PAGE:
Here at ProfHacker, we’re big fans of timers. I use them for everything from tracking time spent on various projects to reminding myself to get away from the computer every now and then. But recently I’ve noticed a new interest in a more speculative type of timer: the estimated life-countdown. Life countdown timers–or, more sensationally, “death clocks”–are all over the web, and sites like The Death Clock calculator make it easy to share the less-than-scientific results on social media. Steven Petrow blogged on the motivating potential of “The Ticktock of the Death Clock” when facing aging, while others (like me, through the years) click on it out of morbid curiosity.
Several recent successful Kickstarter projects are looking to make these countdowns more than a momentary diversion. The Tikker wrist watch is either a “death watch” or a “happiness watch” depending on how you react to its design spec, which simply puts an estimated countdown on your wrist as an ever-present reminder of the potential limits of time. Likewise, the ALARMclock promises to “Jump start your ambition. Reconnect with powerful motivating forces such as financial instability, social insecurity and fear of death.” With it, you wake up every day to your projected life expectancy and bank balance. There’s also hardware-free approaches, like the Death Clock app for iPhone.
“I’ve been thinking back to a planning day that I recently sat through, that for all sorts of banal reasons left me feeling completely exasperated with the corporate culture of team-building that is so reckless with people’s time and trust. I followed the instructions, more or less, while thinking about how much I’d like to quit my job, and the thing that went round and round in my head as we were hustled through a series of exercises designed to show how perfectly team building is created from the will to win, was this: you don’t have my consent to use my remaining time in this way.”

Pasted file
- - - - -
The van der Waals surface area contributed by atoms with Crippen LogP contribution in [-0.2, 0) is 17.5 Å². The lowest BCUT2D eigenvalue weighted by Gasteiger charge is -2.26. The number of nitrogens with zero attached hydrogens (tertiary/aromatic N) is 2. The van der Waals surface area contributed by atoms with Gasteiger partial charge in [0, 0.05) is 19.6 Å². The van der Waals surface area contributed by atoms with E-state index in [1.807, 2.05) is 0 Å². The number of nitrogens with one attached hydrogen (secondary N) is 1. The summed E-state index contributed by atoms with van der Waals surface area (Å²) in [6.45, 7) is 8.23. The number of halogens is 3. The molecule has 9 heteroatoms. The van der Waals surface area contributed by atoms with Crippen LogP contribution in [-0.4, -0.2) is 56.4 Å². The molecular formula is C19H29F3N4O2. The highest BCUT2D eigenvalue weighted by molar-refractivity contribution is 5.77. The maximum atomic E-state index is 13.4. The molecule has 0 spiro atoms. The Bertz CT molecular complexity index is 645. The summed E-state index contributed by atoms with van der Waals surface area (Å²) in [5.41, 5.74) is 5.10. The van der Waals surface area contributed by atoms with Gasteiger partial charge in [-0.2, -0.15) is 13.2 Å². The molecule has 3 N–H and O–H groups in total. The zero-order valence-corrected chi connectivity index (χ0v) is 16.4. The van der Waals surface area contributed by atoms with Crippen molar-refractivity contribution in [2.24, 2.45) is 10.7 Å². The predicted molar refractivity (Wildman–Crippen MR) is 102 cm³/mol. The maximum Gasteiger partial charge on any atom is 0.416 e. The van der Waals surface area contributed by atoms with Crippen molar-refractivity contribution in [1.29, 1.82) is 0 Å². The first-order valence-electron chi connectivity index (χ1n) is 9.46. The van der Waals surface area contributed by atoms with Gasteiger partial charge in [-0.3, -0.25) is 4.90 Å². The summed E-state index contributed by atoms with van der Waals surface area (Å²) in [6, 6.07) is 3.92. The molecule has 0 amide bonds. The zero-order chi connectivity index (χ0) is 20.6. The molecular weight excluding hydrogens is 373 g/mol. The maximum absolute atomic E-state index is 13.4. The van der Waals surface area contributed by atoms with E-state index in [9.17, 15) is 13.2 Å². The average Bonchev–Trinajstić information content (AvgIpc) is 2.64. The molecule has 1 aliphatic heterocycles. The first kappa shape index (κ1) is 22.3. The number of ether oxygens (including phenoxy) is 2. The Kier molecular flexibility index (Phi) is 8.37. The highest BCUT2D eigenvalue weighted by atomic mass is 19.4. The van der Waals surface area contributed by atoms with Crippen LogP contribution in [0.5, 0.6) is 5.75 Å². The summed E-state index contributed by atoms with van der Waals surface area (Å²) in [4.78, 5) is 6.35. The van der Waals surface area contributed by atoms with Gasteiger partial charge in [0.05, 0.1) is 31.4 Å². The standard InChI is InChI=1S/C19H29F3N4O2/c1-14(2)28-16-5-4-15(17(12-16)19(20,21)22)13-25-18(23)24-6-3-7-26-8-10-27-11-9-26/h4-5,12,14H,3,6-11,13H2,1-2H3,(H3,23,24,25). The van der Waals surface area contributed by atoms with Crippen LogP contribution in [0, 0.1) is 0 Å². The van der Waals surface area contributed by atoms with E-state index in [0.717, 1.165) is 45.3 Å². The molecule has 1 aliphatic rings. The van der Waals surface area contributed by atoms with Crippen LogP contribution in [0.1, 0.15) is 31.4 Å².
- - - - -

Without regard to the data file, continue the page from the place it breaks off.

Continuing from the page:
Motivated as it was by a cancer diagnosis, Kate Bowles’s essay is relevant to all of us: as she puts it, “Having this diagnosis doesn’t make me special, because it doesn’t make me differently mortal than anyone else. We are neither vampires nor zombies, whatever the craze for playing with these ideas: we are humans, and we are all here together for a very short time, historically speaking. And so that being the case, the question facing us all is this: what do we do about work?” Such awareness evokes everything that the philosophy of life-countdowns are tied to: the idea of time’s scarcity as motivating, not demotivating, and not so easy to dismiss.
Certainly, I’ve found that awareness of the scarcity of time can make my practice of record-keeping take on new meaning: did I really spend that many hours on a committee whose suggestions were never implemented? Other hours, like those spent helping someone understand a new concept or master a challenging skill, I can record with satisfaction. Such consciousness of time seems particularly of interest in a professional culture where, as Jason examined, “expecting” work-life balance is considered unrealistic. I for one find this larger discourse particularly relevant as we move into the holiday season and transition between semesters, traditionally a time when demands of work and life find themselves in seemingly unsolvable conflict. Bonnie Stewart further illuminates that holiday connection in her essay on academia’s Scrooge / Tiny Tim complex in light of irreplaceable time:
“Secure or precarious, we are all tied like Scrooge to our desks these days, trying to fit more and more work and possibility into the same old 24 hours. If you have a reasonable job in academia after studying for half a lifetime? Please expect to work increasingly long hours on the treadmill for the privilege of believing you have not been left behind. If you don’t? Better bust your hump and distinguish yourself ever further, ever higher.”
Will I be wearing a life-countdown watch as a reminder to weigh my time investments carefully? Perhaps in time. Have you picked up one of these tools for motivation? Share your experiences in the comments.
[CC BY 2.0 Photo by Flickr User George M. Groutas]Return to Top